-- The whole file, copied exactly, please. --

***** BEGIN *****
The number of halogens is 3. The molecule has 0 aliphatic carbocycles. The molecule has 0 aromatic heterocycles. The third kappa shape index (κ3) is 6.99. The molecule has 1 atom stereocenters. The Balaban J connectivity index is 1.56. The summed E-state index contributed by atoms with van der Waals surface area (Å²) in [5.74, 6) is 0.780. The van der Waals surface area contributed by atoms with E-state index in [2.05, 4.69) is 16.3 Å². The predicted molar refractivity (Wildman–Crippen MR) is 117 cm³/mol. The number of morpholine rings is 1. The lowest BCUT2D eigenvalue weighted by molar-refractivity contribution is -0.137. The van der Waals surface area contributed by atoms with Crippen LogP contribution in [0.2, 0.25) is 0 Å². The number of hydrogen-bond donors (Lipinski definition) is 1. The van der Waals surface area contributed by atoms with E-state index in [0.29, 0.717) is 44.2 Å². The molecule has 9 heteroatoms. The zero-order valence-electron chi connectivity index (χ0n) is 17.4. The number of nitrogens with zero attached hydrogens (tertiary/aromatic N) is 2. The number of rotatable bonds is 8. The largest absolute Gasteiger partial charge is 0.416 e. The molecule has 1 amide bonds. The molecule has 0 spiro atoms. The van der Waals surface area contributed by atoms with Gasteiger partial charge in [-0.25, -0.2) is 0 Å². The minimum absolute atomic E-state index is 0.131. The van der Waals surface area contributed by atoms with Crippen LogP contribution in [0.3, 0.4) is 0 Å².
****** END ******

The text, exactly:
The number of halogens is 3. The molecule has 0 aliphatic carbocycles. The molecule has 0 aromatic heterocycles. The third kappa shape index (κ3) is 6.99. The molecule has 1 atom stereocenters. The Balaban J connectivity index is 1.56. The summed E-state index contributed by atoms with van der Waals surface area (Å²) in [5.74, 6) is 0.780. The van der Waals surface area contributed by atoms with E-state index in [2.05, 4.69) is 16.3 Å². The predicted molar refractivity (Wildman–Crippen MR) is 117 cm³/mol. The number of morpholine rings is 1. The lowest BCUT2D eigenvalue weighted by molar-refractivity contribution is -0.137. The van der Waals surface area contributed by atoms with Crippen LogP contribution in [0.2, 0.25) is 0 Å². The number of hydrogen-bond donors (Lipinski definition) is 1. The van der Waals surface area contributed by atoms with E-state index in [0.29, 0.717) is 44.2 Å². The molecule has 9 heteroatoms. The zero-order valence-electron chi connectivity index (χ0n) is 17.4. The number of nitrogens with zero attached hydrogens (tertiary/aromatic N) is 2. The number of rotatable bonds is 8. The largest absolute Gasteiger partial charge is 0.416 e. The molecule has 1 amide bonds. The molecule has 0 spiro atoms. The van der Waals surface area contributed by atoms with Gasteiger partial charge in [-0.25, -0.2) is 0 Å². The minimum absolute atomic E-state index is 0.131. The van der Waals surface area contributed by atoms with Crippen LogP contribution in [0.3, 0.4) is 0 Å².